Issue 4


We will have a strong panel at the demurrage conference to debate the question of the fair interpretation of pumping clauses. We propose to start from the basis of Petrofina’s flow chart for determining whether a vessel will have any liability for excess pumping. If we can agree that this is the correct approach, we can proceed to debate the more complicated question of how to assess a vessel’s pumping performance, particularly in relation to crude oil washing, stripping and multiple grade discharges.


According to English law there is nothing to prevent you from making a profit from a legitimate demurrage claim, see Houlder Brothers & Co. Ltd. v. Commissioner of Public Works [1908] AC 276. There is an absolute obligation to pay demurrage in accordance with the terms of a sales contract or a charter party. However, there is a trend in sales contracts towards converting demurrage to no more than an indemnity. This can be achieved by the addition of a clause which states clearly that no more demurrage will be paid than the correct amount due to the ship owner for the whole voyage. Unfortunately, it is only too easy to be ambiguous when drafting such clauses. We have seen phrases such as “buyer shall not be liable for demurrage unless it is claimed by the ship owner” or “...than the amount paid to the ship owner”. Such clauses have led to disputes because they did not make it clear that they referred to the demurrage for the entire voyage or that demurrage was to be limited to no more than the correct amount to which the owner was entitled. In principle, we would oppose turning demurrage into an indemnity. It prevents the claimant from making a profit, but not a loss. Inefficiencies at one port can be subsidised by savings made elsewhere. By berthing a ship prior to her laycan you may gain extra laytime, only to be obliged to pass it all on to the receiver who delays her at the disport. Every claim requires additional paperwork including a copy of the owner’s claim and perhaps even proof of payment. As a result, settlement is frequently delayed.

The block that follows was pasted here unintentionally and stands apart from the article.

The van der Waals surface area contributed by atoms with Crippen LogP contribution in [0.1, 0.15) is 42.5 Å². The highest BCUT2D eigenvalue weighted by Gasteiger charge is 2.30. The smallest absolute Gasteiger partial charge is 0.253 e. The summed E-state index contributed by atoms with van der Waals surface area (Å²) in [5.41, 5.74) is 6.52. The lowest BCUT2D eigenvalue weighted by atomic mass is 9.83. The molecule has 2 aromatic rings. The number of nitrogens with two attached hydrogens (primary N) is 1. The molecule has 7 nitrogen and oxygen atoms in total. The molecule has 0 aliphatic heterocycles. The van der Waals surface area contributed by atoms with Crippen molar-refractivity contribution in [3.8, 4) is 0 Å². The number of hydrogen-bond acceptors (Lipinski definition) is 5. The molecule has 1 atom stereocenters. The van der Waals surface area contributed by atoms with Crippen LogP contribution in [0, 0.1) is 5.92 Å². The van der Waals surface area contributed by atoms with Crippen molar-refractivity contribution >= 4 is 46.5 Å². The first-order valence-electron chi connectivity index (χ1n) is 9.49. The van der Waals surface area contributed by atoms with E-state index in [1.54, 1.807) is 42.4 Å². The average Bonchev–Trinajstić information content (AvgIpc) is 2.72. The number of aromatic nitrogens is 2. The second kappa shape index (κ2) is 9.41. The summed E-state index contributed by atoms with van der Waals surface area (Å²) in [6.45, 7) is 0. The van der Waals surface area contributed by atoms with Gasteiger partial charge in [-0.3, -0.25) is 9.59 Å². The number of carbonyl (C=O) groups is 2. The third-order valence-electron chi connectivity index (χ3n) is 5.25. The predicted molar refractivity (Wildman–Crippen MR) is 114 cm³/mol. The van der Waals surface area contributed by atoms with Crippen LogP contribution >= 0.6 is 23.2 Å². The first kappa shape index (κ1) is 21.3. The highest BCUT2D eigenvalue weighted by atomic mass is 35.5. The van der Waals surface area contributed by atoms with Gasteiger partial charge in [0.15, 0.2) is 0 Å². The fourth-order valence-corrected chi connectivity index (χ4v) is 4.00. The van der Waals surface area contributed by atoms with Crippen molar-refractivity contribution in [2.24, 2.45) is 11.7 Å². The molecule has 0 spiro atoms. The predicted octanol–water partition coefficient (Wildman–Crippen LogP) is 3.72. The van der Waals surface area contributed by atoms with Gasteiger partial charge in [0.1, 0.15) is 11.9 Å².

There have been two recent arbitration cases concerning the application of the Conoco weather clause as added to the Asbatankvoy c/p. One case was heard in London under the LMAA small claims procedure and the other was an SMA case in New York. The outcome in both cases was the same.

The Conoco clause refers to delays in berthing and after berthing. It was held that it does not apply to delays caused by periods of bad weather which occurred while the vessel waited its turn to berth in a queue. Although bad weather may have prevented any movements in the port, the primary cause of the delay always remained berth congestion. Time lost in this way remained the responsibility of the charterer. The vessel could only be directly delayed in berthing by bad weather after it had reached the head of the queue.


A recent Asdem arbitration involved a dispute for delay and reberthing costs. The c/p was Asbatankvoy with the Conoco weather clause with additional provisions for seabuoys etc. whereby all weather delays and unberthing/reberthing costs would be for the charterer’s account. The vessel was moored for loading at a seabuoy. As a result of unforeseen high winds, tugs were unable to come to the vessel’s assistance. The Master made every effort to avoid fouling the loading lines and mooring buoys, but in the process three of the mooring lines parted. As he had been effectively blown off the berth, he attempted to sail clear but discovered that two of the stern ropes had tangled round the propeller. The master then managed to secure his ship and rode out the storm. At first light, divers arrived and cleared the propeller. The vessel had to be unmoored and reberthed with the aid of tugs. We concluded, after much consultation, that when the bad weather had ended, the time lost as a result of fouling the propeller was inevitably the owner’s responsibility. However, the cost of unberthing and reberthing was for the charterer’s account. Although the berth was not unsafe when the ship berthed, it quickly became unsafe due to high winds and the unavailability of tugs. The charterers could have a claim against the loading terminal. The Master, at the time of berthing, had requested that the tugs be kept on stand-by as he was not happy with the loading terminal’s assurance about the weather. There was also a problem with the terminal’s refusal to discontinue loading until the weather became so bad that the tugs could not reach the berth.


After the decision in The Fjordaas [1988], there should be no doubt under Asbatankvoy that awaiting daylight is for the charterer’s account. Other c/p’s such as BEEPEEVOY3 and EXXONVOY90 state that on an inward passage time awaiting daylight is excluded from laytime or demurrage. However, is this still correct if the ship has been delayed by jetty congestion and when the berth becomes free it is too late to berth until daylight on the next morning? Although Exxon and BP seem to have differing interpretations of very similar clauses in their charter parties, we have had to reach a conclusion on this point. We would much appreciate your views and will comment further in our next news letter.


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